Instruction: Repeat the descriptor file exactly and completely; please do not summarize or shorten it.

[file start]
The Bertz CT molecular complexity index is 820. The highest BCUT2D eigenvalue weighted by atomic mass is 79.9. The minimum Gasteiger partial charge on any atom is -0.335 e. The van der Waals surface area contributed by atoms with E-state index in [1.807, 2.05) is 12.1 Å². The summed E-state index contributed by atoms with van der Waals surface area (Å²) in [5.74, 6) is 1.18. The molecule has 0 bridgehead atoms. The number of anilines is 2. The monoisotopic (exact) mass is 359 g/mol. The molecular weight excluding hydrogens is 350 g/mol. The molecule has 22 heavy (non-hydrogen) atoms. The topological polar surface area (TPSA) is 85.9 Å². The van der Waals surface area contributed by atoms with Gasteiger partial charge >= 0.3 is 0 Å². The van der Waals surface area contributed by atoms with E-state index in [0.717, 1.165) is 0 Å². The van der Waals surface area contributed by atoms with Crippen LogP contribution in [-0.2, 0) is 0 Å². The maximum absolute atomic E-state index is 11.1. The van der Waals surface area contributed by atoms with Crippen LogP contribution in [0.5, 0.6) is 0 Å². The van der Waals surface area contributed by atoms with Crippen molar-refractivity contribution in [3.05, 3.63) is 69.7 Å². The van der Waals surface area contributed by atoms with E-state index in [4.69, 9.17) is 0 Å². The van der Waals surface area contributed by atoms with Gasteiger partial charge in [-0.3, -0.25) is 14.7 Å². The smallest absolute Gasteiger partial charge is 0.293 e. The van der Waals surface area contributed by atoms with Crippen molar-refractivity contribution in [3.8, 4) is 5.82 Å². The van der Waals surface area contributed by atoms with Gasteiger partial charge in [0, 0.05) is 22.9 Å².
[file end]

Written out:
The Bertz CT molecular complexity index is 820. The highest BCUT2D eigenvalue weighted by atomic mass is 79.9. The minimum Gasteiger partial charge on any atom is -0.335 e. The van der Waals surface area contributed by atoms with E-state index in [1.807, 2.05) is 12.1 Å². The summed E-state index contributed by atoms with van der Waals surface area (Å²) in [5.74, 6) is 1.18. The molecule has 0 bridgehead atoms. The number of anilines is 2. The monoisotopic (exact) mass is 359 g/mol. The molecular weight excluding hydrogens is 350 g/mol. The molecule has 22 heavy (non-hydrogen) atoms. The topological polar surface area (TPSA) is 85.9 Å². The van der Waals surface area contributed by atoms with Gasteiger partial charge >= 0.3 is 0 Å². The van der Waals surface area contributed by atoms with E-state index in [0.717, 1.165) is 0 Å². The van der Waals surface area contributed by atoms with Crippen LogP contribution in [-0.2, 0) is 0 Å². The maximum absolute atomic E-state index is 11.1. The van der Waals surface area contributed by atoms with Crippen LogP contribution in [0.5, 0.6) is 0 Å². The van der Waals surface area contributed by atoms with Crippen molar-refractivity contribution in [3.05, 3.63) is 69.7 Å². The van der Waals surface area contributed by atoms with E-state index in [4.69, 9.17) is 0 Å². The van der Waals surface area contributed by atoms with Gasteiger partial charge in [-0.3, -0.25) is 14.7 Å². The smallest absolute Gasteiger partial charge is 0.293 e. The van der Waals surface area contributed by atoms with Crippen molar-refractivity contribution in [3.8, 4) is 5.82 Å². The van der Waals surface area contributed by atoms with Gasteiger partial charge in [0, 0.05) is 22.9 Å².